Animal-Rights Group Protests Santa Monica Mountain Lion Shooting

In Defense of Animals is calling for a new approach to cougar encounters

Animal rights activists on Wednesday called for authorities to work with wildlife veterinarians when responding to confrontations with cougars, following the fatal shooting last week of a mountain lion in Santa Monica.

In Defense of Animals, an international animal protection organization based in Northern California, questioned why authorities killed the young animal rather than capturing it.

Alongside a wildlife vet and rehabilitator, representatives of the group said that public safety officials should call on civilian animal experts to respond to confrontations with mountain lions.

"Just as I would never be a police officer after a six-hour course on how to use a 9 mm (pistol), I don't think that police officers are going to be veterinarians after a half-day course on how to subdue wildlife," said Jennifer Conrad, a wildlife doctor and expert who lives in Santa Monica. "That's why it has to be that we work together."

On May 22, California Department of Fish and Game wardens responded to a report of a mountain lion in busy downtown Santa Monica – at 1227 Second St., between Wilshire Boulevard and Arizona Avenue (map).

They said they attempted to tranquilize the juvenile animal (pictured below at right) – also using pepper balls and fire hoses, in coordination with the Santa Monica police and fire departments.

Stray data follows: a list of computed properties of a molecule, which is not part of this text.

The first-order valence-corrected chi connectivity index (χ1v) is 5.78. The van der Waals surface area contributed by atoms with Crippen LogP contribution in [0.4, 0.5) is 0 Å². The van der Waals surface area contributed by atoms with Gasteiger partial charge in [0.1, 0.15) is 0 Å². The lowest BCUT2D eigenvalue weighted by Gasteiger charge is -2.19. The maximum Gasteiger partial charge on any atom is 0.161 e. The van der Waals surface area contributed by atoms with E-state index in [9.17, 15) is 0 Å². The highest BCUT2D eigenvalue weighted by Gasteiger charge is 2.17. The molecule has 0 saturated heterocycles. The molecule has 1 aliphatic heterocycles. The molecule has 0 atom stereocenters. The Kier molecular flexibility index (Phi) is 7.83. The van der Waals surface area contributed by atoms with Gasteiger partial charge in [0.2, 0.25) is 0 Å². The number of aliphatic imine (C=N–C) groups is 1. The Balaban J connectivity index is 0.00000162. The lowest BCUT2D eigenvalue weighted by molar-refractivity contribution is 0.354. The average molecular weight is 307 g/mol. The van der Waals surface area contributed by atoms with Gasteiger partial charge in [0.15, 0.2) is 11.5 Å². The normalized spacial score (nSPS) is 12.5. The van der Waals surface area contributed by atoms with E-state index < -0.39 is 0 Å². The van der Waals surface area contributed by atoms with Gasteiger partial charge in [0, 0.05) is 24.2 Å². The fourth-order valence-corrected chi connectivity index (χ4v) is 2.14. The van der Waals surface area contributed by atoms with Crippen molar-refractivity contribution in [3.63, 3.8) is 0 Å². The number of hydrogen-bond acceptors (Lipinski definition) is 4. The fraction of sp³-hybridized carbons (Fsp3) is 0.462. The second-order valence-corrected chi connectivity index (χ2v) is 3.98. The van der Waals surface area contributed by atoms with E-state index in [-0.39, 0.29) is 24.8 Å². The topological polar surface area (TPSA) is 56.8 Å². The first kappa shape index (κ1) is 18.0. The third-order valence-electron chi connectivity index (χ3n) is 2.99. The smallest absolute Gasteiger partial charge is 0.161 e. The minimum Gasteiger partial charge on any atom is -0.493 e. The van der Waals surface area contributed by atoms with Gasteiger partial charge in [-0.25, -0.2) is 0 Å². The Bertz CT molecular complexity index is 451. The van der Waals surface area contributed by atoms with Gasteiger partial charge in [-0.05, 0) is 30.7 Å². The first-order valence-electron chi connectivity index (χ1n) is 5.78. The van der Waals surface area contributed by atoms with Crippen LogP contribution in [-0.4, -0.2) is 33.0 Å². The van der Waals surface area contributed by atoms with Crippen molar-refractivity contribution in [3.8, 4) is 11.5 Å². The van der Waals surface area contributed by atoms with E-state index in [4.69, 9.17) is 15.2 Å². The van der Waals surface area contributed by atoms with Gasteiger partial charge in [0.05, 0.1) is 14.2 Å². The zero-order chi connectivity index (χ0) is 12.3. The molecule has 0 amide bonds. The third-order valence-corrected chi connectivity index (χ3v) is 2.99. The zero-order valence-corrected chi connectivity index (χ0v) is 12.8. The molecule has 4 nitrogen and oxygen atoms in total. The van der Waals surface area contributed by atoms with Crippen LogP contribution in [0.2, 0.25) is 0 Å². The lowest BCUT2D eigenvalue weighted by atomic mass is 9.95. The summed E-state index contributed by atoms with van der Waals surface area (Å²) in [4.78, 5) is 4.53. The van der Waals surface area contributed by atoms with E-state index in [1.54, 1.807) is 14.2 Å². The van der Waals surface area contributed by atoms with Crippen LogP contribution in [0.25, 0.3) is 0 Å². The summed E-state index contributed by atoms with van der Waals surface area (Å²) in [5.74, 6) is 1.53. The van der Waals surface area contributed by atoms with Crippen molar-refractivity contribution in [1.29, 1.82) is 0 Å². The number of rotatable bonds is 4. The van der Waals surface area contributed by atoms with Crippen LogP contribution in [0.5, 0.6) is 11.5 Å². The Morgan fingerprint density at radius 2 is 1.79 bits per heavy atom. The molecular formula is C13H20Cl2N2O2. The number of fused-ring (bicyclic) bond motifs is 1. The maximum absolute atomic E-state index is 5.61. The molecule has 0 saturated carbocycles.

But authorities said that when it tried to escape the courtyard where it was hiding, police shot the 80-pound male cougar dead.

"We deployed less-lethal pepper ball, we deployed fire hoses and the animal continued to charge in attempt to flee out of the courtyard,'' Santa Monica police Lt. Robert Almada said at the time. "Regrettably, the animal was euthanized in order to protect public safety.''

In Defense of Animals criticized the response. Its event Wednesday in front of Santa Monica City Hall brought together about 20 activists, some of whom held signs that read "tranquilize don't euthanize" and "stop the killing."

The group wants a strategy for handling future mountain-lion encounters without lethal force. Other animal rights groups have called for an investigation into the shooting.

"This is not a demonstration or a protest. ... It's a call to action," said In Defense of Animals Communications Director Jack Carone. "What we do want to happen is for this to never happen again. What we do want is for hindsight to truly be 20/20. We want to look at what happened and really learn from it."

It's still a mystery how and why the animal ventured from the Santa Monica Mountains into such a densely populated area about 2 miles away. Mountain lions are monitored by the National Park Service, but this young lion was not wearing a GPS radio collar.

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